If the bottom ever drops out of the armour roguelike market, Gregory Adam Scott won’t need to cast about for a new career. When the creator of Armoured Commander II isn’t enlarging or enhancing his trailblazing austerity tank sim, he’s usually to be found edifying students at the University of Manchester. A senior lecturer in Chinese culture and history, today’s interviewee tells me he may, one day, turn his back on angry houses, and craft a game more in tune with his professional interests.
THC: Are your fellow academics aware you’re also a successful game developer’?
Gregory: I’m not sure that I would call myself ‘successful’! The game has been far more popular than I ever expected, and the response from the players has been incredible, but it’s still quite a niche game. A few of my colleagues, especially the ones who are into games or game studies themselves, know about the game, but otherwise it’s not really relevant to my academic work. I hope in the future to apply my academic knowledge to a future game in a very different genre from the Armoured Commander series, but that won’t be for a while yet.
THC: What came first, your interest in armoured warfare or your interest in China’s past and culture?
Gregory: Definitely Chinese culture and history, which I’ve studied since my first year of university back in 1998. Over the years I also got into tabletop wargames like Advanced Squad Leader and later Flames of War, and they’ve always been a hobby for me. When I discovered the 1988 board game Patton’s Best, I was immediately drawn to the abstract but evocative system, and the ability to play single-player against a table- and dice-driven AI. I had already worked with Python for different academic projects, so when I realized that much of the game’s dice rolling and table lookups could be automated by a computer program, that’s what led me to develop the first Armoured Commander game. Initially it was just supposed to be a companion to the board game that one would use to generate dice rolls and table results.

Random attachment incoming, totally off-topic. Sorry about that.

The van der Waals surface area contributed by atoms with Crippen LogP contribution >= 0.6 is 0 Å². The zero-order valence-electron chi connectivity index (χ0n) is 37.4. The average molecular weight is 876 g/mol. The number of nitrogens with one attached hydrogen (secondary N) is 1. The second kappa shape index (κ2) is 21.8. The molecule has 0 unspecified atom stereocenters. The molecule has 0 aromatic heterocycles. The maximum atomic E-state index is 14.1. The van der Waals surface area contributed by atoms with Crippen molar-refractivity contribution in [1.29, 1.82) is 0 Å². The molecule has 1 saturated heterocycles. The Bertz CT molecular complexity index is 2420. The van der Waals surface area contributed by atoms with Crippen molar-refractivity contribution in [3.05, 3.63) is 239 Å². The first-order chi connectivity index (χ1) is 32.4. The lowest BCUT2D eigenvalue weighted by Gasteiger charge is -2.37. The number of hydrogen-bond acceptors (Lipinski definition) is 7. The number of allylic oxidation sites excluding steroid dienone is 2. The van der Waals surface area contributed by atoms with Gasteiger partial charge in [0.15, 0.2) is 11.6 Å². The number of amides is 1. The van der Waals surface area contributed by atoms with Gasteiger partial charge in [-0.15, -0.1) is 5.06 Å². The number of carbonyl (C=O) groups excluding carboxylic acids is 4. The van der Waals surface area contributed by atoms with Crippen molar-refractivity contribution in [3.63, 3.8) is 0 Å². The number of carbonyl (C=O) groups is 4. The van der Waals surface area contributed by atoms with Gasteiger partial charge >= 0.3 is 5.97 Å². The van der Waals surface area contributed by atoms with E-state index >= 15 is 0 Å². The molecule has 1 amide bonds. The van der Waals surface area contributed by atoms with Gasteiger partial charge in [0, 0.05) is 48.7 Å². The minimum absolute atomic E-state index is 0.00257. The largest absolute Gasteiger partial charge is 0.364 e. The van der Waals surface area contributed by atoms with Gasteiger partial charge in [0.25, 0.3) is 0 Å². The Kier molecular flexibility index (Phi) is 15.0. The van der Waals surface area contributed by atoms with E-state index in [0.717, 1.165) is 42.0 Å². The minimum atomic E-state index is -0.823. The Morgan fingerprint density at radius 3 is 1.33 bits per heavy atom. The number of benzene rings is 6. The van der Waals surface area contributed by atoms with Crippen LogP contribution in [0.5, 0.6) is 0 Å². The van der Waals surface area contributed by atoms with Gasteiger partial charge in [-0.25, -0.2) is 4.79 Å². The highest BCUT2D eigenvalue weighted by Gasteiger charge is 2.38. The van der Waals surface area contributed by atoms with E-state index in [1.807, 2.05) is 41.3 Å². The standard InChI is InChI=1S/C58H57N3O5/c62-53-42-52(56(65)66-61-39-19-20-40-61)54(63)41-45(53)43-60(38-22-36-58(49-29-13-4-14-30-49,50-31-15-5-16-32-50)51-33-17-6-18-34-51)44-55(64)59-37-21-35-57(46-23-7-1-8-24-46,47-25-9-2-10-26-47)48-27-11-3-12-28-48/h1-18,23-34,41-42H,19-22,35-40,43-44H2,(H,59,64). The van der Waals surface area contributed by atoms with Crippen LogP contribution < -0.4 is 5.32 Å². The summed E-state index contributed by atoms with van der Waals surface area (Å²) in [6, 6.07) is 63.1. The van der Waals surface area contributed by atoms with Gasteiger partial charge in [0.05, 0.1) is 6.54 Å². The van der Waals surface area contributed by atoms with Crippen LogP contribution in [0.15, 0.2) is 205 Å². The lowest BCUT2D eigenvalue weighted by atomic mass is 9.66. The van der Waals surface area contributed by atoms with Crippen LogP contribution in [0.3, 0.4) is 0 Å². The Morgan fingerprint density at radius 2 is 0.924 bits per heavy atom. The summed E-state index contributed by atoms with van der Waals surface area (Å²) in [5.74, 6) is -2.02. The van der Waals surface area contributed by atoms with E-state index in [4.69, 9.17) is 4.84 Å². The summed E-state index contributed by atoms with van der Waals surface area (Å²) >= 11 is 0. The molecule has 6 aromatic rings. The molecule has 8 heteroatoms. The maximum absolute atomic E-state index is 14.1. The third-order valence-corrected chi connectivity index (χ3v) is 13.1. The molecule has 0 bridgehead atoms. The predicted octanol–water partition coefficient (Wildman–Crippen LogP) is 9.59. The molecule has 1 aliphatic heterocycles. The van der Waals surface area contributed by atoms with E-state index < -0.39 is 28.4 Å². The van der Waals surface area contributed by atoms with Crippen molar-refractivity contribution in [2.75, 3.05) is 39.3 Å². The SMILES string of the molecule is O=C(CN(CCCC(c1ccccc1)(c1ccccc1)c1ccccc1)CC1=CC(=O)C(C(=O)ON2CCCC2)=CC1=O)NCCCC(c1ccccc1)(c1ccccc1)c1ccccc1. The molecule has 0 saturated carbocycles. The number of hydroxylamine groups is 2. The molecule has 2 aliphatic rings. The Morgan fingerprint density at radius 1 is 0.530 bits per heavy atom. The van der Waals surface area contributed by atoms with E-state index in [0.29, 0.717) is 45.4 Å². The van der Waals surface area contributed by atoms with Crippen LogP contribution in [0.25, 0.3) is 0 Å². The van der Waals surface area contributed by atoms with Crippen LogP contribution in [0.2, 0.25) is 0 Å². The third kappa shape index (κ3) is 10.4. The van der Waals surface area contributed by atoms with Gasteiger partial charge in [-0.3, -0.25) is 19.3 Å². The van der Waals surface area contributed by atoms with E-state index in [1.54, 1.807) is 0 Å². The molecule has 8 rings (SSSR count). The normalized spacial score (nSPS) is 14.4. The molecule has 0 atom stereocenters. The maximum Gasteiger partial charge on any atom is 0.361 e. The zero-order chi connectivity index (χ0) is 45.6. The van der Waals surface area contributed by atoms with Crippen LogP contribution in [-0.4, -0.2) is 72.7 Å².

THC: Which upcoming features are likely to alter AC2 most profoundly?
Gregory: There’s a lot of minor changes and fixes coming that, I hope, will have a very positive effect on the player experience. I don’t plan to make any more profound changes to the game, just polishing what is already there and adding new content. I think the core gameplay loop is really solid.
THC: Is AC2’s endearing PETSCII aesthetic driven by nostalgia or practicality?
Gregory: A bit of both! I grew up with a Commodore 64C and always dreamed of making my own game on it, so now to be able to use an extended version of the PETSCII character set definitely brings back fond memories of that 8-bit machine. Additionally I have little to no skill in the visual arts, so creating good-looking graphics is just not possible for me. In addition to these, however, as I grow older I appreciate more and more the power of abstraction and a focus on gameplay over fancy graphics. Maybe it’s because I grew up playing games on computers with limited graphical abilities, and the programmers and artists of that time had to get very creative in representing their game worlds using a limited palette. I always prefer good gameplay to fancy graphics.